Famed Irish singer-songwriter Van Morrison is known for taking chances with each new album. He's recorded rock, blues, R&B, jazz and traditional Irish folk music, all with great success. Morrison's latest endeavor takes him in a country music direction.
With Van Morrison's solo career approaching 40 years, fans can finally take heed in knowing that, yes, Van can sing anything, including country.
Because country music shares a common bond with folk and blues, it's no surprise that at age 60, Van Morrison decided to go country on Pay The Devil. But of course, no one knows for sure that if Van's "going country" also means he'll be wearing a cowboy hat behind the wheel of a pickup truck. Not likely.
It's easy to see why a song sung by Van Morrison is so accessible. No matter what the style, even country, they always sound as if they're being performed for the first time. One of the album's originals "This Has Got To Stop" is no exception; fresh and simple and perfectly suited to Morrison's world-weary temperament.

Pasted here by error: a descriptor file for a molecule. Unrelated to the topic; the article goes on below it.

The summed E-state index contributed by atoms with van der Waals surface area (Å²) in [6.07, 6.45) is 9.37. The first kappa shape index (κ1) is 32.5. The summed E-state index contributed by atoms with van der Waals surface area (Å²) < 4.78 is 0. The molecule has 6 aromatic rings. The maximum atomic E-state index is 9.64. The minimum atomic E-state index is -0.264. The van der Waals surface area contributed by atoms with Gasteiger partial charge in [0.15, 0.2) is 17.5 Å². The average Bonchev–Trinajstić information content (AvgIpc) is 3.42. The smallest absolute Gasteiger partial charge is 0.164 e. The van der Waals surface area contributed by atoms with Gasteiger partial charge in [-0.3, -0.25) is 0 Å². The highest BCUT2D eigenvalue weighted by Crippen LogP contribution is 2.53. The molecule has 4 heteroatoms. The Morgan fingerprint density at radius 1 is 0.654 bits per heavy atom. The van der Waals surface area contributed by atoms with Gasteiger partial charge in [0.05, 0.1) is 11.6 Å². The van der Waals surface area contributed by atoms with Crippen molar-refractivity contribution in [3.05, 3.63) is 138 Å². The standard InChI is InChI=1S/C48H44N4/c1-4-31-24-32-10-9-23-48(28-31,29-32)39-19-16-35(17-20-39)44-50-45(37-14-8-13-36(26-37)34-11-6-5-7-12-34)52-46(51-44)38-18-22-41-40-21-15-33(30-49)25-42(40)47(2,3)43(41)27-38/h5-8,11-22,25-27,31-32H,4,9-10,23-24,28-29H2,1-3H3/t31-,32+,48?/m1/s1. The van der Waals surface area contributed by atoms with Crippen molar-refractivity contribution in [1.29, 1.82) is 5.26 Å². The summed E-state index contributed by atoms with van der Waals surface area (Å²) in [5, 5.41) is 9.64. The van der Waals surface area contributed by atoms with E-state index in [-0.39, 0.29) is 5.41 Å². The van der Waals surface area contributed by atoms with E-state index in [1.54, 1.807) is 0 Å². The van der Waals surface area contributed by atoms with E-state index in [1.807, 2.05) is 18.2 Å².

You don't have to be an expert to recognize one Hank Williams tune. Singing "Your Cheatin' Heart," Van Morrison almost makes you forget that his first love was jazz.
Van credits his father, a shipyard worker, for introducing him to American jazz and blues at home in Belfast, Northern Ireland. He learned to play guitar, saxophone and harmonica, and after stints in various Irish rock bands, he went solo. He launched his career playing "blue-eyed soul," a combination of jazz and R&B with a touch of Celtic folk that has sustained him through rock and roll's peaks and valleys.
A master of reinvention, Van Morrison would be the first to admit that he himself is awestruck. His appreciation of America's oldest music, from jazz and blues to folk and gospel, has inspired countless recordings, some that have sold in the millions and others that fell short of the Top 100.
No matter what the outcome, Van Morrison forges ahead. And while some may scratch their head and ask, "Van Morrison has a country album?", others will applaud his mastery of such long-forgotten standards as "Big Blue Diamonds."